Solitude, Audience, Looking Away

Writers spend lots of time alone. We all know this, know that
sometimes it gets lonely. LOTS lonely. Lost too. Lately I'm
learning (re-learning? Surely I must have noticed this
before) a hard lesson: the fact that very few of the people
close around me ("close" as in proximity) care about
the words I use, care about the poems and books I'm making.
Most of the people I interact with on a daily basis don't
know I write, or don't care, or think it's something hobbyish,
something to do between turning off TV and washing the dishes.
I guess until my father died, I didn't feel the sting of this
so much. He was a good audience, my father; aside from getting
hurt or angry, occasionally, at the political content of my work,
he cared a lot that my work got written. Understood it as work,
as a form of labor and also ardor. Perhaps I'm experiencing
a turning point (some of you have passed this point already
and can tell me what to do): anticipating an outward audience.
Not expecting much, or anything, from neighbors.
Looking for an audience across the country, overseas, out,
far off, and knowing I'll never meet them. Writing for
strangers instead of nearbys. I wonder if this shift is necessary
in order to reach more readers, or if it's not a shift at all,
just a growing awareness of what was there all along?
Perhaps it's just a sense of melancholy after being asked
one too many times lately by strangers if I have kids.
Yes, I think, several. They look like books. You can take
them home with you and read them. You can get inside
their skin. Since this is not an answer anyone wants to
hear I say nothing. It's strange, having your best self,
your most cherished self, your sacred-self invisible to
others. Of course, being gay, this is true all the time.
Anyway, instead of feeling this as sad I want to
make it beautiful -- think of it as an opportunity,
a reaching-out. It isn't that I want applause; I don't.
It's that art requires a certain kind of dialogue
in order to grow. Maybe the difficulty of hearing
that dialogue here is that I live in a small town.
But I think it's more about the lack of interest
in art, in artists, in a culture that values clutter.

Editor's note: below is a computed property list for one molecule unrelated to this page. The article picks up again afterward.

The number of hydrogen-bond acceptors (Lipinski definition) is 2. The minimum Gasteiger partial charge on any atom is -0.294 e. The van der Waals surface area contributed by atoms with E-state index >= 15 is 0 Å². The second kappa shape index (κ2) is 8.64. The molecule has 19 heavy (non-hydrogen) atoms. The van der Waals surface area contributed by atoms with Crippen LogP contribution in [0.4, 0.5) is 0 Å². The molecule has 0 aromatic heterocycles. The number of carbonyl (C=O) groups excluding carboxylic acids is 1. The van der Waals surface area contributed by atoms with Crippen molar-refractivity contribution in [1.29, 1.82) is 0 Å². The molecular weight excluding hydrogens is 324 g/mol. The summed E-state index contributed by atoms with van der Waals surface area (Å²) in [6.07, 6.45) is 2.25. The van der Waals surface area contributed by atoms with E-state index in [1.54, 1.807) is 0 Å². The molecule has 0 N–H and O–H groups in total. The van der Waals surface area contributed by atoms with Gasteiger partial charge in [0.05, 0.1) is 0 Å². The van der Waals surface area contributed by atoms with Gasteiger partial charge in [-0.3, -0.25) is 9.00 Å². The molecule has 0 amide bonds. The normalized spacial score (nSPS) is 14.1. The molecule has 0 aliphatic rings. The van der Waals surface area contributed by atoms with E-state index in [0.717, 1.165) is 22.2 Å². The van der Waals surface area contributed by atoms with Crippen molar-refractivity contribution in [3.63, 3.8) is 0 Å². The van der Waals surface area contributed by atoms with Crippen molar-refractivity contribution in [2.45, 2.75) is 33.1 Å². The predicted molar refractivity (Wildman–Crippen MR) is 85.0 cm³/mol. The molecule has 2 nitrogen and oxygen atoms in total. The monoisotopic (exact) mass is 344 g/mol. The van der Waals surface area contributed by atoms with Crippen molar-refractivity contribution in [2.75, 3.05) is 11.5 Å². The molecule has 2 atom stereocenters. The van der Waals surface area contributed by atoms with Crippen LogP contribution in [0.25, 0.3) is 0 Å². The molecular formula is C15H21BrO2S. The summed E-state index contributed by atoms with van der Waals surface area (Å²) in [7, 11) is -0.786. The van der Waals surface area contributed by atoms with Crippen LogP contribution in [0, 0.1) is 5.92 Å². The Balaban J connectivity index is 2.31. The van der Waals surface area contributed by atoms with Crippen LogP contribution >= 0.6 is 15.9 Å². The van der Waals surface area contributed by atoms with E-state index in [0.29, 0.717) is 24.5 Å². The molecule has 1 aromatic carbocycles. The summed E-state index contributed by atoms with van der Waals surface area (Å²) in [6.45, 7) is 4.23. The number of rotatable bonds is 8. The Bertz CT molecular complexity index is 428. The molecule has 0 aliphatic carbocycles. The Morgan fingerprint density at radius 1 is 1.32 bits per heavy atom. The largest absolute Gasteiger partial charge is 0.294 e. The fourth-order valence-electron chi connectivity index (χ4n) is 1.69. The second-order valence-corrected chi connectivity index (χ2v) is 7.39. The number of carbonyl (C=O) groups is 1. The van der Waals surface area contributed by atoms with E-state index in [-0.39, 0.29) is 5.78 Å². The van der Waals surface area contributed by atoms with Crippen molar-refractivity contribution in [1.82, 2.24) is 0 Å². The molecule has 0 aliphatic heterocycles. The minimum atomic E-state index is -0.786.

So who do I write for? Who have I been writing
for? What feels different now? I wonder
if any of you think consciously about audience
and struggle with this sense of invisibility.
I wonder, too: is it tied to gender? Have
I under-reached all along, because as a woman
(a woman educated primarily in the company
of men, educated amongst and by ambitious
men who discounted me all along) I see my
place as always-already local? Or does it go
back to (as it must) this war, a country increasingly
alienated from its neighbors, a country frightened
by borders, a country cut off? Is what I'm
feeling the trickle-down effect of The War
On Terror -- a sense of isolation from those
around me, a sense that words are not enough?


amelia k bowler said…
this entry spurred so many thoughts for me -- hopefully this is somewhat cohesive.

one of the reasons I do feel isolated is that I am not "out" as an artist. people know that I am a cellist --it is clean, safe, classy-- it was my life from the age of ten. my grandfather asks me to play for his church choir, but he certainly doesn't read my writing, or ask about it.

I want to write things that I need to write. I need someone to read them and think about them, but maybe not people who know me, who knew me when I was a cellist, a good girl, a straight girl, a thin girl, whatever. that "cherished... sacred-self" is a little too scary.

one of the things that appeals to me about the tree art is that even in its anonymity it is recognizable, that the process is visible, that my friends get excited about it. it makes me a part of a community of artists, rather than an artist's girlfriend... who happened to have majored in creative writing.